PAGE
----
As you may remember, the Rekord trigger in this rifle was full of tractor grease that had to be removed. I don’t like to use any grease on a Rekord. Moly isn’t that useful, though I’ve used it in the past, because the Rekord doesn’t work like you think. There’s not a lot of friction to overcome, because it works by levers. By just wiping off the grease I left a residual film that lubricates the parts all they need.
It’s been modified!
After I got all the grease off I examined the trigger parts and discovered that this trigger has been modified by someone who knows Rekords. The piston hook has been trimmed down and also beveled and smoothed to release the piston more cleanly. This is hand work, not a factory job. I’ve seen this before, but only on the triggers in HW55 target rifles. Those triggers are hand-worked by the factory like this for a better release, while the sporting Rekords are just assembled. Whoever worked on this trigger knew about the target Rekords, but they left the sporting return spring in the trigger.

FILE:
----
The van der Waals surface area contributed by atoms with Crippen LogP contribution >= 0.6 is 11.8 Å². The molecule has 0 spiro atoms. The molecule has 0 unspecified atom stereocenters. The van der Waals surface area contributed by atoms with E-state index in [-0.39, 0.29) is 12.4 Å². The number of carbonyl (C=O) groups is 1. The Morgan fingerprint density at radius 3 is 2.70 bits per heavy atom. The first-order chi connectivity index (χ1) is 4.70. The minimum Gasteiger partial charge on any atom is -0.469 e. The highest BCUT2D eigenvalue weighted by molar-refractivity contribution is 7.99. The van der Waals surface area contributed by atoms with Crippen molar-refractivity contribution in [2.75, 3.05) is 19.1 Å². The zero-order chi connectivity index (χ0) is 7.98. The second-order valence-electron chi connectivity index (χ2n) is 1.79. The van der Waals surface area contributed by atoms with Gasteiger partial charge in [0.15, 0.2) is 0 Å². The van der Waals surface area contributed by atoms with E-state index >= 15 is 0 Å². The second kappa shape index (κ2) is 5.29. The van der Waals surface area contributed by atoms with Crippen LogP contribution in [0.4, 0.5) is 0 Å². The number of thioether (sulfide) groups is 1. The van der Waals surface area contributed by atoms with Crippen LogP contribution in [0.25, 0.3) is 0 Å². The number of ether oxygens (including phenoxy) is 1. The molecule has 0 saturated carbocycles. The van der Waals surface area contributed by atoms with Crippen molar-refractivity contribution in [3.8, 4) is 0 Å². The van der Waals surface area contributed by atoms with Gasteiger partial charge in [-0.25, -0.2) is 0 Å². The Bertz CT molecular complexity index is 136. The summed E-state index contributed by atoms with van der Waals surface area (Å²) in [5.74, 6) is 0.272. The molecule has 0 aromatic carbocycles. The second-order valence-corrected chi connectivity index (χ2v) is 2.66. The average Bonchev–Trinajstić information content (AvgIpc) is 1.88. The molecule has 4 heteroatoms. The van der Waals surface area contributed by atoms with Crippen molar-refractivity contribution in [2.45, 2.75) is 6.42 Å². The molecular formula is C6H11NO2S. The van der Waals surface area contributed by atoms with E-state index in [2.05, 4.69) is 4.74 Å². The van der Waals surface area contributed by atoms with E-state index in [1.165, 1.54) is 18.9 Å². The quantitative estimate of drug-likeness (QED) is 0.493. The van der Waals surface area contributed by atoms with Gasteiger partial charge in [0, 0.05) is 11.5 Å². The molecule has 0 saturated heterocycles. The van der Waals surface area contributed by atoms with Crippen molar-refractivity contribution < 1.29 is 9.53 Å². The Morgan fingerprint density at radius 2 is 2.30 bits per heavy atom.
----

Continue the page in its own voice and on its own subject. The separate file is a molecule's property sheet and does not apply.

The Rekord trigger (shown uncocked) has been modified.
The top of the trigger hook has been removed (left arrow) and the engagement side has been beveled and smoothed (right arrow). This was all done by hand.
Installing the trigger
The last part of assembly involves installing the trigger in the gun. The Rekord is modular, so installation is easy.. First insert the safety bar and spring back in the end cap. Now the trigger is ready to go in. You will have to press in on the safety button to get it out of the way as you align the trigger with the pin holes.